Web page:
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​​Value focus

Whole-of-life cost, quality and use will be considered alongside price when planning, assessing and purchasing assets.

Standards

  • When procuring lessee assets agencies shall consider the whole-of-life cost and ensure that their procurement process complies with any relevant Government Procurement Rules and CCC. Agencies when procuring soft fit-out lessee assets shall ensure that the product carries with it a manufacturer’s or supplier’s warranty; which in the case of furniture shall be at least 10 years, beginning on the date of delivery of the product.
  • Agencies when procuring lessee assets shall ensure that they, as a minimum, comply with any applicable standards, for example AS/NZS or ISO.

Guidelines

  • When procuring lessee assets, agencies should consider not just the purchase price, but also installation, disposal, on-going operating and maintenance costs, and in particular the labour component of the maintenance cost. See Scenario 2.
  • When planning fit-out agencies should consider any accounting implications and ensure that in the accounting treatment of the fit-out they are following Public Benefit Entity accounting standards and generally accepted accounting practice. Consideration needs to be given, but not limited to: any lessor incentivised component of the lessee fit-out; agency capitalisation policy; and any make-good requirements. Also, as part of their asset capitalisation policy, agencies should have guidelines as to what can or cannot be capitalised as part of a fit-out.
  • Hard fit-out should be carefully planned, scoped and its delivery managed by an experienced project manager to ensure that the agency’s requirements are met in the most cost effective way.
  • To help achieve value for money when undertaking fit-out and refurbishment work agencies should use the appropriate government standard development agreement template. Two government standard development agreement templates have been developed: ‘Complex’ where the fit-out or refurbishment works are major in value and scope; and ‘Less Complex’ for where the fit-out or refurbishment works are minor in value and scope
  • To future proof the leased area and negate unnecessary and costly expenditure in the future, agencies should, when any hard fit-out is put in place, ensure that the services configuration is such, that if the hard fit-out is removed, the services in place will continue to comply with the Building Code.
  • When fixed partitions are required it is not always necessary to opt for a full height floor to ceiling wall. Agencies, as an alternative, should consider using a partial height wall or partition, which can often deliver an acceptable level of acoustic privacy, for a lesser cost. This is primarily because partial height walls do not impact on inner and outer ceiling services.
  • Lessee asset materials and finishes should be appropriate for government use. That is, modest, functional, durable, and value for money.
  • Agencies should prioritise selecting Core Products when procuring furniture assets through the CCC for Office Furniture and Related Services. This collaborative approach across agencies is intended to provide value for money, reduce whole-of-life furniture costs and reduce the complexity and cost of furniture procurement.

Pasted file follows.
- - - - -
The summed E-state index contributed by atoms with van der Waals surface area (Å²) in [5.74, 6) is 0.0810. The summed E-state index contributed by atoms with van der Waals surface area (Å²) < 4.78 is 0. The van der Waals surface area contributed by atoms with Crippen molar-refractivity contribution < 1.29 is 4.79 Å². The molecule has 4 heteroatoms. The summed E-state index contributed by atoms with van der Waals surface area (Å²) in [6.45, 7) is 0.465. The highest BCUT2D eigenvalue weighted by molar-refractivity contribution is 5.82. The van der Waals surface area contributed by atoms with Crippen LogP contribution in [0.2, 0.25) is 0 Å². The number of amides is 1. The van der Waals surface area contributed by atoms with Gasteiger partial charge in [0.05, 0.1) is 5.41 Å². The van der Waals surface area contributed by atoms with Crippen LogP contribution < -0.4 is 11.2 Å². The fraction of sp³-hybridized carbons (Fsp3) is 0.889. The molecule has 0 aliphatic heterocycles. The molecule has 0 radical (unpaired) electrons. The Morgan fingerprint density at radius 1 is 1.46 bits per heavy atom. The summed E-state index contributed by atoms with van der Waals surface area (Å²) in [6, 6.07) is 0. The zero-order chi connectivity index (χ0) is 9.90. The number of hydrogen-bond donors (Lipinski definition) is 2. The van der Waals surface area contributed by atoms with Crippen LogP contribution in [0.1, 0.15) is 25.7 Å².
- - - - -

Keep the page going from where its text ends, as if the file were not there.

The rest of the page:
• When undertaking smaller soft fit-out procurements, where the cost falls below the value threshold specified under the Government Procurement Rules, agencies should seek to ensure competitive tension is maintained between suppliers on the CCC for Office Furniture and Related Services by obtaining a series of quotes.
  • Whenever practicable agencies should consider acquiring the cheaper rather than the more expensive product, as long as the cheaper product is fit-for-purpose, delivers a similar utility and has the lower whole-of-life cost. For example, as a significantly cheaper alternative to an AV Projector, consider large flat-screen televisions for presentations, particularly where the image is not required to cover the full wall.
  • Prior to disposing of surplus soft fit-out assets agencies should establish, with the GPG’s assistance if required, whether the assets can be reused by another agency. If assets that are to be transferred to another agency have a residual value, they should be transferred at that value.
  • When disposing of surplus soft fit-out assets in the market, agencies should ensure that they achieve the best price possible. This will typically be through an auction process.

Examples of applicable furniture standards include:

  • AS/NZS 4438: 1997 Height Adjustable Swivel Chairs up to and including AFRDI Level 6
  • AFRDI 142 – Rated Load for use by people heavier than 110 kg
  • AS/NZS 4442: 1997 Office Desks
  • AS/NZS 4443: 1997 Office Panel Systems
  • AS/NZS 4688.1: 2007 Furniture – Fixed Height Chairs
  • AS/NZS 4688.2: 2000 Furniture – Fixed Height Chairs, determination of strength and durability
  • AS/NZS 4688.3: 2000 Furniture – Fixed Height Chairs, determination of stability upright chairs
  • AS/NZS 4688.4: 2000 Furniture – Fixed Height Chairs, determination of stability, chairs with tilting or reclining mechanisms
  • AS/NZS 4703: 2007 Electrical Wiring in Furniture
  • AS/NZS 4790: 2006 Furniture – Storage Units, determination of strength and durability
  • ISO 14024: 1999 Environmental Labels and Declarations.
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